New Iranian President Hassan Rouhani met in Tehran on Sunday with Cuban Vice President Ricardo Cabrisas and said his country wanted to expand its relations with Latin America, “especially with Cuba,” Iran's Isna news agency reported.<br />
Cabrisas traveled to Iran for Rouhani's inauguration on Sunday.
Rouhani told the Cuban official that he considered the economic ties between Iran and Cuba important, Isna said.
Rouhani, a moderate Shiite cleric, said in his inaugural address that he planned to pursue constructive relations with the international community, improve Iran's economy and resolve the nuclear issue.
Transparency is the key to open the doors of trust with other countries, Rouhani said after taking the oath of office before Parliament.
Iran has never sought war with the world and we will focus on stopping those who seek war, the new president said, referring to warnings from the United States and Israel that the use of military force was an option in stopping Tehran's nuclear program.
Teheran has close political, military and trade relations with Cuba, Venezuela, Ecuador and Bolivia. The great boost to the links came under former Venezuelan president Hugo Chavez who visualized the two countries fighting “US imperialism”.
Brazil under Lula da Silva supported Iran’s right to develop its nuclear technology for peaceful purposes, and together with Turkey tried to broker an agreement with western powers, and which collapsed from the very start.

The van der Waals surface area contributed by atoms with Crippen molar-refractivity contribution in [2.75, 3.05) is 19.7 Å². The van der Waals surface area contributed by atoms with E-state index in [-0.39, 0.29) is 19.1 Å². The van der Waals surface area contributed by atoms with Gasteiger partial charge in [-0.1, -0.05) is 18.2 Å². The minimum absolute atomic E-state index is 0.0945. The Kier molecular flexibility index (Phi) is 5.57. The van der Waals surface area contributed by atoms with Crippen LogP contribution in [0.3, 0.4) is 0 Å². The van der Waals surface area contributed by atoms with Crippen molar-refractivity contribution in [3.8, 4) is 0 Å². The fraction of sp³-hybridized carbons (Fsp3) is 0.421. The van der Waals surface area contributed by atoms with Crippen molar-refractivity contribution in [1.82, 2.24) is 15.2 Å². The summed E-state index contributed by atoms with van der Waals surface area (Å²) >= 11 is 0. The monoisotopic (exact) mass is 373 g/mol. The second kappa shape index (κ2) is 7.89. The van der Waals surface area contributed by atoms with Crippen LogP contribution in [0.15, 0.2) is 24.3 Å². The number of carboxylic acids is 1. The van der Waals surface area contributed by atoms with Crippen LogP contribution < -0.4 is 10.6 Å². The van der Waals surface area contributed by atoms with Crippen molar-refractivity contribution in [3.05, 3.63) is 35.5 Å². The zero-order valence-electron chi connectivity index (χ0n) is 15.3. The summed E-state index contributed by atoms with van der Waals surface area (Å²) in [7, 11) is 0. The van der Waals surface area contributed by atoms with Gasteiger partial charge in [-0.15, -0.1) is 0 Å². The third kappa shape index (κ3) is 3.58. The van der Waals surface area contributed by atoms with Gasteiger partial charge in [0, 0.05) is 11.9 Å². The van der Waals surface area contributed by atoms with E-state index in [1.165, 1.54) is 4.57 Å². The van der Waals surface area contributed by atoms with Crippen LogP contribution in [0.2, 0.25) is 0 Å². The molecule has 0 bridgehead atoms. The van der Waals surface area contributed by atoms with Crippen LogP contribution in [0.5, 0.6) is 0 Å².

Under Dilma Rousseff, the issue of human rights and the way women are treated have distanced the two countries.
With Argentina things have changed radically: Buenos Aires and Teheran signed a controversial memorandum of understanding to try and resolve the 1994 bombing of a Jewish institution in Buenos Aires, which killed dozens, but which has been strongly criticized by the opposition, and local and overseas Jewish organizations.
The controversy lies on the fact that prosecution and intelligence reports indicate that the attack was masterminded by the Iranian Revolutionary Guard and Hezbollah and executed by locals. Teheran rejects point blank such suggestion but under the MoU supposedly top Iranian officials including ministers and diplomats could be questioned by Argentine magistrates.